Water habits for healthy habitats

The month of June affords Minnesotans the long awaited opportunity for water recreation. With the first day of summer around the corner, people will gather at our lakes and rivers across the city. Since so many people use water resources it’s important to think about how we can protect the quality of our water.

The last few decades the biggest source of water pollution hasn’t come from industry. Now, more than 60 percent of water pollution comes from individual households. Each of us can do small things in our homes and neighborhoods to keep our lakes and creeks clean and healthy. Fortunately, many of these are no-cost or low-cost and have the added benefit of making the places we live more attractive.

Did you know sewer and storm drain systems are different? Unlike the sewer system, everything on the ground eventually washes into storm drains, which flows untreated directly into lakes and rivers. An easy first step is maintaining a storm drain near your home or street (minneapolismn.gov/AdoptaDrain). Simply keep litter, grass clippings and fallen leaves away from your storm drain by sweeping up and disposing of them properly. Litter can cause blockages leading to increased flooding, decreased oxygen levels and injury or death to aquatic animals. Leaves and grass clippings contain high levels of nutrients that get released in the water. If the water becomes too nutrient-rich, algae grow and die quickly, depleting oxygen in the process. This results in an unhealthy habitat and one of the most unsightly views at a lake; dead fish floating at the surface.

Landscaping and lawn maintenance have a surprisingly significant impact on water quality. Water runoff from impervious surfaces collects pollutants. When hardscaping, use materials water can soak through and filter back into the ground. This reduces water pollution and eases pressure on storm systems. To cultivate the healthiest lawn, grass should be cut to a length of 2 ½ -3 inches and no more than 1/3rd of the length should be cut off at a time. Grass clippings actually contain the same amount of nutrients as a round of fertilizer! So, leave clippings on your lawn, sweep up any blown onto the street or sidewalk, and package excess clippings and other yard waste into appropriate bags to be picked up by the city or compost them yourself.

Excess fertilizer, automotive fluids and soaps that enter storm drains also pollute our waters. These materials contaminate water resources and create unhealthy and potentially harmful habitats. Fertilizer runoff from lawns can cause algae blooms. Make sure the right amount is applied or skip it altogether. Automotive fluids and other hazardous materials can be easily disposed at Hennepin County drop-off facilities. Utilize self-service car washes rather than your driveway to keep soaps out of the system.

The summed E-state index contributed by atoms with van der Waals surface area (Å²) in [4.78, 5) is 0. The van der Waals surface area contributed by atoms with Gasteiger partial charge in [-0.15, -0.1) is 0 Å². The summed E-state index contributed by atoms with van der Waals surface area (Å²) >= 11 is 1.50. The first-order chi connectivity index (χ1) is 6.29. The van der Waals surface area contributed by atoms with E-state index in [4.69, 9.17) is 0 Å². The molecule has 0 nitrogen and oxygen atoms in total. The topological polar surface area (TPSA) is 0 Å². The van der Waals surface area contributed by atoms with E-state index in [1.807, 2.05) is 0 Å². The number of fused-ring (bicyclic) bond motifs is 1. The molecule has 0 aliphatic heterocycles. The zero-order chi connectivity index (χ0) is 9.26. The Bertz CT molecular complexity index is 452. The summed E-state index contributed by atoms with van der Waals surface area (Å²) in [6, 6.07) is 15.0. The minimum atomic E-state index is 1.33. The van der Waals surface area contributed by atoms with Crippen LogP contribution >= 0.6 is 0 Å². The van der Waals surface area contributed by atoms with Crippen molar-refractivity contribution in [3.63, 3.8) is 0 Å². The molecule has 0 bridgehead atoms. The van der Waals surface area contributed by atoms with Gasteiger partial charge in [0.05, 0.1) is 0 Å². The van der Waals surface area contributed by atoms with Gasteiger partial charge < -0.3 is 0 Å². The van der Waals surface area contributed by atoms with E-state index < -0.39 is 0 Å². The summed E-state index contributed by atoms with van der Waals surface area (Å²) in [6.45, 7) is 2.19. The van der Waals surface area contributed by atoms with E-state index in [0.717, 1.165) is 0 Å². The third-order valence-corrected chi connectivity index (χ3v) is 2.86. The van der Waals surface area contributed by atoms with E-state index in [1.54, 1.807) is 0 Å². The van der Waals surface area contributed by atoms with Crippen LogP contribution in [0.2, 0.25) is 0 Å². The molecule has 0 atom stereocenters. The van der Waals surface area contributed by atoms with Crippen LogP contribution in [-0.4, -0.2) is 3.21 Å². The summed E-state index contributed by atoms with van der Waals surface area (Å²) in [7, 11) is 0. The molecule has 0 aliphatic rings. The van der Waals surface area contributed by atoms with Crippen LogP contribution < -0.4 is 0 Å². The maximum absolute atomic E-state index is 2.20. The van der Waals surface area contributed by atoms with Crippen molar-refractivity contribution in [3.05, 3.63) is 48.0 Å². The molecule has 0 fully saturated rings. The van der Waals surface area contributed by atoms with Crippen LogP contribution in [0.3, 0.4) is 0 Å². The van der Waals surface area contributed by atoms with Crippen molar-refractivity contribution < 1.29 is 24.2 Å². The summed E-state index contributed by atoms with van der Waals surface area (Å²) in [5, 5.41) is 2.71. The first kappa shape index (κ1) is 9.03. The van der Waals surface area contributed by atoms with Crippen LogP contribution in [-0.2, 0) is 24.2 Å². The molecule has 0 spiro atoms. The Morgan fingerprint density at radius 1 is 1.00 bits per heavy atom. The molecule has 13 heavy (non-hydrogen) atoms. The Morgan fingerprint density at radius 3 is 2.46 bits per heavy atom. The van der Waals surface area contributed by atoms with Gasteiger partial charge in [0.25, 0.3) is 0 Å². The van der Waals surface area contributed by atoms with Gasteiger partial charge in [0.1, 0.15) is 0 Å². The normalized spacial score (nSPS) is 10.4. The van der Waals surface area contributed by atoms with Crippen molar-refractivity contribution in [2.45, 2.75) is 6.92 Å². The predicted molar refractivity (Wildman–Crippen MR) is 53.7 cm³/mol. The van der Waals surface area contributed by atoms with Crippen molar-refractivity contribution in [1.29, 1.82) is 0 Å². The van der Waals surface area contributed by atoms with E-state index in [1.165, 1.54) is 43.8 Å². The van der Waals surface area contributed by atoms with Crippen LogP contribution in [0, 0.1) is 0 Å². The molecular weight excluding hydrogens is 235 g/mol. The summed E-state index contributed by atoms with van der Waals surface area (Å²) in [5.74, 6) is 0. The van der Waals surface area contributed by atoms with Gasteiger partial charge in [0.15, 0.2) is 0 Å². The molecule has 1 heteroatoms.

During summer the primary reason for beach closure is high levels of E. coli in the water, a bacteria that can quickly make people sick, so contaminated water is a public health concern. The Minneapolis Park and Recreation Board monitors water quality weekly at swimming beaches (beach status hotline, 612-313-7713). Sources of E. coli in lake water include: organic debris, polluted storm water runoff, leaking diapers, as well as wild and domestic animal waste. Since rain events increase the amount of water entering storm drains these bacteria tend to spike after a storm. It is recommended to wait 24 hours after a storm before swimming at local beaches. When swimming at beaches make sure young children wear swim dippers. To keep our lakes and river clean, whether on a walk or in your own yard, throw pet waste into the trash.

Looking to take a closer look at water habitats? Join us on June 24 for our Pond Life public program. Try kayaking on the Mississippi through the Paddleshare program, which launches from North Mississippi Regional Park. Visit the Kroening Interpretive Center to learn about the plants and animals that live along the river, and see how many you can spot yourself.

June Free Public Programs (all ages): June 3 – Early Birding: Search for birds while on a naturalist-guided hike. 9-10:30 a.m. June18 – Summer Arts & Animals: Meet some animals and create summer themed art. 1-3 p.m. June 24 – Pond Life: Find out what’s living in the water and go on a frog calls hike. 7-8:30 p.m.

Visit our Nature Exploration Station at the playground throughout the week!

Summer Camp: Sign up for week long camps to have outdoor adventures all summer! Monday-Friday, 8 a.m.-4 p.m. Ages 6-12. Registration fee $75. Camp starts June 12!

For more info or to register for programs at North Mississippi visit minneapolisparks.org and like us on Facebook to stay in the loop about what’s happening in our park!

Written by Lynn Hu, Minneapolis Park & Recreation Board Naturalist at North Mississippi Regional Park